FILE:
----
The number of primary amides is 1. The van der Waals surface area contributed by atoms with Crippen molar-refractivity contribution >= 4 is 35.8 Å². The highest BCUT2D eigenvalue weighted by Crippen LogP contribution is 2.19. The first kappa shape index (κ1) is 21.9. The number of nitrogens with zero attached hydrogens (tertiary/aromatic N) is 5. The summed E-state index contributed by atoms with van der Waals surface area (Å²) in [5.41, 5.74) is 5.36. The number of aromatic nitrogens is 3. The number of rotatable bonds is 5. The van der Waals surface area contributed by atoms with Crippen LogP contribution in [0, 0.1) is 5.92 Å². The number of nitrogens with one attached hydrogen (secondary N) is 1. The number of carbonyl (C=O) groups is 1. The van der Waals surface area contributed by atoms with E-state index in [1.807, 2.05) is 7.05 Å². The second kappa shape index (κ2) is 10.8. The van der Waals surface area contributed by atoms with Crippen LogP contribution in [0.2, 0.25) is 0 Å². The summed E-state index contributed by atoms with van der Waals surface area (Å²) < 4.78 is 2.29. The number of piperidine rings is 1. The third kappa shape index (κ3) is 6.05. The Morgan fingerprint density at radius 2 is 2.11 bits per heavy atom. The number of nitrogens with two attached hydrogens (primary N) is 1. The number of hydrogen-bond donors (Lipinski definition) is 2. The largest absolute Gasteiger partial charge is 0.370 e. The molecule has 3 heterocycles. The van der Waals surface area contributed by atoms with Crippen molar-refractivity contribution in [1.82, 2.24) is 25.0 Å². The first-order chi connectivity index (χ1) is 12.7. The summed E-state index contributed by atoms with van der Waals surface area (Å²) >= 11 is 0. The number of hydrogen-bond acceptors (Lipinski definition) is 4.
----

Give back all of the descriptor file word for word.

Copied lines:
The number of primary amides is 1. The van der Waals surface area contributed by atoms with Crippen molar-refractivity contribution >= 4 is 35.8 Å². The highest BCUT2D eigenvalue weighted by Crippen LogP contribution is 2.19. The first kappa shape index (κ1) is 21.9. The number of nitrogens with zero attached hydrogens (tertiary/aromatic N) is 5. The summed E-state index contributed by atoms with van der Waals surface area (Å²) in [5.41, 5.74) is 5.36. The number of aromatic nitrogens is 3. The number of rotatable bonds is 5. The van der Waals surface area contributed by atoms with Crippen LogP contribution in [0, 0.1) is 5.92 Å². The number of nitrogens with one attached hydrogen (secondary N) is 1. The number of carbonyl (C=O) groups is 1. The van der Waals surface area contributed by atoms with E-state index in [1.807, 2.05) is 7.05 Å². The second kappa shape index (κ2) is 10.8. The van der Waals surface area contributed by atoms with Crippen LogP contribution in [0.2, 0.25) is 0 Å². The summed E-state index contributed by atoms with van der Waals surface area (Å²) < 4.78 is 2.29. The number of piperidine rings is 1. The third kappa shape index (κ3) is 6.05. The Morgan fingerprint density at radius 2 is 2.11 bits per heavy atom. The number of nitrogens with two attached hydrogens (primary N) is 1. The number of hydrogen-bond donors (Lipinski definition) is 2. The largest absolute Gasteiger partial charge is 0.370 e. The molecule has 3 heterocycles. The van der Waals surface area contributed by atoms with Crippen molar-refractivity contribution in [1.82, 2.24) is 25.0 Å². The first-order chi connectivity index (χ1) is 12.7. The summed E-state index contributed by atoms with van der Waals surface area (Å²) >= 11 is 0. The number of hydrogen-bond acceptors (Lipinski definition) is 4.